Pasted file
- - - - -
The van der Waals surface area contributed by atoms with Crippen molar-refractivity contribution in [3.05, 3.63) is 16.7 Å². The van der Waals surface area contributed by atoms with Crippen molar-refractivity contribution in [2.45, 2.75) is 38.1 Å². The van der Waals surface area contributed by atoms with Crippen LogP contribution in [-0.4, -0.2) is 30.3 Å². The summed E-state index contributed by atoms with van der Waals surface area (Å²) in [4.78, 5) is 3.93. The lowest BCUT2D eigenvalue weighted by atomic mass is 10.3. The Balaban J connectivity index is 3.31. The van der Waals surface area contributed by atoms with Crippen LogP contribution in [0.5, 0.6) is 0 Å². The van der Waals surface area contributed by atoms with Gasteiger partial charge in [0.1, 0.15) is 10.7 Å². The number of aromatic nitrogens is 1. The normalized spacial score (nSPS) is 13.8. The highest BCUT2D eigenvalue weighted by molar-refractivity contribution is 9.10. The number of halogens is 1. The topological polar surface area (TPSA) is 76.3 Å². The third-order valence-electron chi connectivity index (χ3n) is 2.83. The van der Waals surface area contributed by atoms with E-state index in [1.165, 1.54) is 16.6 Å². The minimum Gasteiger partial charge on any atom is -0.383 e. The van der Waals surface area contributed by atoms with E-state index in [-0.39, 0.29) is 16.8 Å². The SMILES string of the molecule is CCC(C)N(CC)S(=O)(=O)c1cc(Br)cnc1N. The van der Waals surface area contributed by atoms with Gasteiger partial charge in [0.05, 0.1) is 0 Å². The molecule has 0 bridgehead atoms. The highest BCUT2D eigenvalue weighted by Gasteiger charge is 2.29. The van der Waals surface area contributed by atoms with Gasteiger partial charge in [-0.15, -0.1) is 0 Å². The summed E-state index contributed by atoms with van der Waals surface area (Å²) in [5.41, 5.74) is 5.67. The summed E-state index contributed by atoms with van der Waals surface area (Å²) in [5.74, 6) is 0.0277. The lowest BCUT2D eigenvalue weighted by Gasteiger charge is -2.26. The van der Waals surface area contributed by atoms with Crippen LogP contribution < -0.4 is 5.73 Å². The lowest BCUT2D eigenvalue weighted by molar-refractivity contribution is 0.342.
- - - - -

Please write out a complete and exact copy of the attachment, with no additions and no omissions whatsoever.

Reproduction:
The van der Waals surface area contributed by atoms with Crippen molar-refractivity contribution in [3.05, 3.63) is 16.7 Å². The van der Waals surface area contributed by atoms with Crippen molar-refractivity contribution in [2.45, 2.75) is 38.1 Å². The van der Waals surface area contributed by atoms with Crippen LogP contribution in [-0.4, -0.2) is 30.3 Å². The summed E-state index contributed by atoms with van der Waals surface area (Å²) in [4.78, 5) is 3.93. The lowest BCUT2D eigenvalue weighted by atomic mass is 10.3. The Balaban J connectivity index is 3.31. The van der Waals surface area contributed by atoms with Crippen LogP contribution in [0.5, 0.6) is 0 Å². The van der Waals surface area contributed by atoms with Gasteiger partial charge in [0.1, 0.15) is 10.7 Å². The number of aromatic nitrogens is 1. The normalized spacial score (nSPS) is 13.8. The highest BCUT2D eigenvalue weighted by molar-refractivity contribution is 9.10. The number of halogens is 1. The topological polar surface area (TPSA) is 76.3 Å². The third-order valence-electron chi connectivity index (χ3n) is 2.83. The van der Waals surface area contributed by atoms with E-state index in [1.165, 1.54) is 16.6 Å². The minimum Gasteiger partial charge on any atom is -0.383 e. The van der Waals surface area contributed by atoms with E-state index in [-0.39, 0.29) is 16.8 Å². The SMILES string of the molecule is CCC(C)N(CC)S(=O)(=O)c1cc(Br)cnc1N. The van der Waals surface area contributed by atoms with Gasteiger partial charge in [0.05, 0.1) is 0 Å². The molecule has 0 bridgehead atoms. The highest BCUT2D eigenvalue weighted by Gasteiger charge is 2.29. The van der Waals surface area contributed by atoms with Gasteiger partial charge in [-0.15, -0.1) is 0 Å². The summed E-state index contributed by atoms with van der Waals surface area (Å²) in [5.41, 5.74) is 5.67. The summed E-state index contributed by atoms with van der Waals surface area (Å²) in [5.74, 6) is 0.0277. The lowest BCUT2D eigenvalue weighted by Gasteiger charge is -2.26. The van der Waals surface area contributed by atoms with Crippen LogP contribution < -0.4 is 5.73 Å². The lowest BCUT2D eigenvalue weighted by molar-refractivity contribution is 0.342.